Delay for Wark turbine plan

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Wind farm protesters have warned that parts of the north Northumberland countryside will be ruined by more giant turbines.

Planning permission has recently been granted for a 74-metre tall mast at Shoreswood, with two more 34.5-metre tall masts in the pipeline at Felkington, near Norham.

Several others have been built or are awaiting construction, leading to concerns about cumulative impact.

Clare Dakin is particularly worried about the proximity of such developments to the 4,000-year-old Duddo standing stones.

She said: “In the light of the Shoreswood appeal decision there is a significant issue with cumulative impact when it comes to determining the Felkington application.

“As a stand alone project this is not acceptable in terms of impact upon the setting of this monument to which there is public access and which is visited by several thousand people each year.

“This is a bronze age relict of the highest quality highly regarded by the archaeology profession and its setting is pristine and should remain preserved.”

Don Brownlow of Grievestead Farm added: “The scale and siting of these turbines goes against best practice and would have unacceptable cumulative impacts on the local landscape, the amenity of local residents and on the setting of Duddo Five Stones.”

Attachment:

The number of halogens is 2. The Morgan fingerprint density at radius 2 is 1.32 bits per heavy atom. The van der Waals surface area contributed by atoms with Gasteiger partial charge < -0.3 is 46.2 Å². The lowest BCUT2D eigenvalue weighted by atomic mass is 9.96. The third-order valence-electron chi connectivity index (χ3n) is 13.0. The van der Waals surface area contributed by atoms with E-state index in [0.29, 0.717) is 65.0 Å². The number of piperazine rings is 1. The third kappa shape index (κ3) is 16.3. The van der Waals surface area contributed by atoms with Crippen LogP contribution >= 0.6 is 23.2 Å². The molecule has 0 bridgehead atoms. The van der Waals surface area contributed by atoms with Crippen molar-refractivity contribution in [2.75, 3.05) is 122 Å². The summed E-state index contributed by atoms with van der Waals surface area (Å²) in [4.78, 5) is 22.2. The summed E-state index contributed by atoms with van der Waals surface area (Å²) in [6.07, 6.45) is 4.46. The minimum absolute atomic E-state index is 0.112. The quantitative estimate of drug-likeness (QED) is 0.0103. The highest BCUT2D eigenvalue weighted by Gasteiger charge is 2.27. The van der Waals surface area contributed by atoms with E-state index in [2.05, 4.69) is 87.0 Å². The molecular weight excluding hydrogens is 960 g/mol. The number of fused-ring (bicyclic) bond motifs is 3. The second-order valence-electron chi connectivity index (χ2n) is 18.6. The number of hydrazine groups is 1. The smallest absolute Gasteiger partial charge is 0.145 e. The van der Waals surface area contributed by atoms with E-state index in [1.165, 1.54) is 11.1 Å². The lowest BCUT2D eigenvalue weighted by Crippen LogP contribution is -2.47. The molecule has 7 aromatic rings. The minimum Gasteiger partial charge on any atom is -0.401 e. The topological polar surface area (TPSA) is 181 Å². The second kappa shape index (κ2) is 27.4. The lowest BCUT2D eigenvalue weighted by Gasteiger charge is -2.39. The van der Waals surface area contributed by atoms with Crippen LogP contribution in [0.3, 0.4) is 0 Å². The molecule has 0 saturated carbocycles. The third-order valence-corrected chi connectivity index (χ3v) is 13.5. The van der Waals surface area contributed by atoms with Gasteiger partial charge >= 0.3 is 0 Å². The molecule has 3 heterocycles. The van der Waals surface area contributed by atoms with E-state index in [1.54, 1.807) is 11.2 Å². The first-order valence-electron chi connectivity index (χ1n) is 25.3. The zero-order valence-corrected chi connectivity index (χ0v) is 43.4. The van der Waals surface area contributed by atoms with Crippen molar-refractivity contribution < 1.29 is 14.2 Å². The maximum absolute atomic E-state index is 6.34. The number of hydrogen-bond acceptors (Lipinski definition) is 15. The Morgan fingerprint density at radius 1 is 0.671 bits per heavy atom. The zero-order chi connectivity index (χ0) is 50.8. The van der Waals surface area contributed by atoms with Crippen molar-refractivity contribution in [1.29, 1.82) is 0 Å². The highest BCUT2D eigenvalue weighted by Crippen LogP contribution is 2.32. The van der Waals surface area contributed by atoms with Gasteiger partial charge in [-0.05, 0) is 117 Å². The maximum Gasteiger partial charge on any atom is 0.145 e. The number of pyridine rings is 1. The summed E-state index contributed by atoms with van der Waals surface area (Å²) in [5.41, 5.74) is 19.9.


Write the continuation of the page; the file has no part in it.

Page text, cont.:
Members of Northumberland County Council’s planning and environment committee took those comments on board on Tuesday night when they agreed to make a site visit to Felkington and the Duddo Stones before making a decision.

The application, which attracted seven objections from local residents as well as Duddo Parish Council, is a commercial venture that would export electricity to the National Grid.

Councillors had also been recommended to give the green light to a 47-metre tall wind turbine at Wark Common.

However, the application was withdrawn from the agenda to allow further consideration of late information that has been received.

A previous application for a 71m turbine was approved by the council, but the consent was subsequently quashed at Judicial Review and the council paid the complainant’s costs after admitting to not having following proper process on several counts.

The new application has still attracted 21 letters of objection from local residents plus Carham and Cornhill parish councils. They raised concerns about the visual impact, effect on landscape character and impact on heritage assets including Wark Castle.

Joe Nugent, senior planning officer, said: “The proposed turbine would be located in a broad open landscape and the scale of the turbine in terms of height would not result in a detrimental impact on long range views important to the character and quality of the landscape and would satisfactorily integrate into the landscape. In terms of potential impacts including cumulative impact, cultural heritage, ecology, highways and residential amenity, these have been appraised and the development would not result in an adverse impact.”

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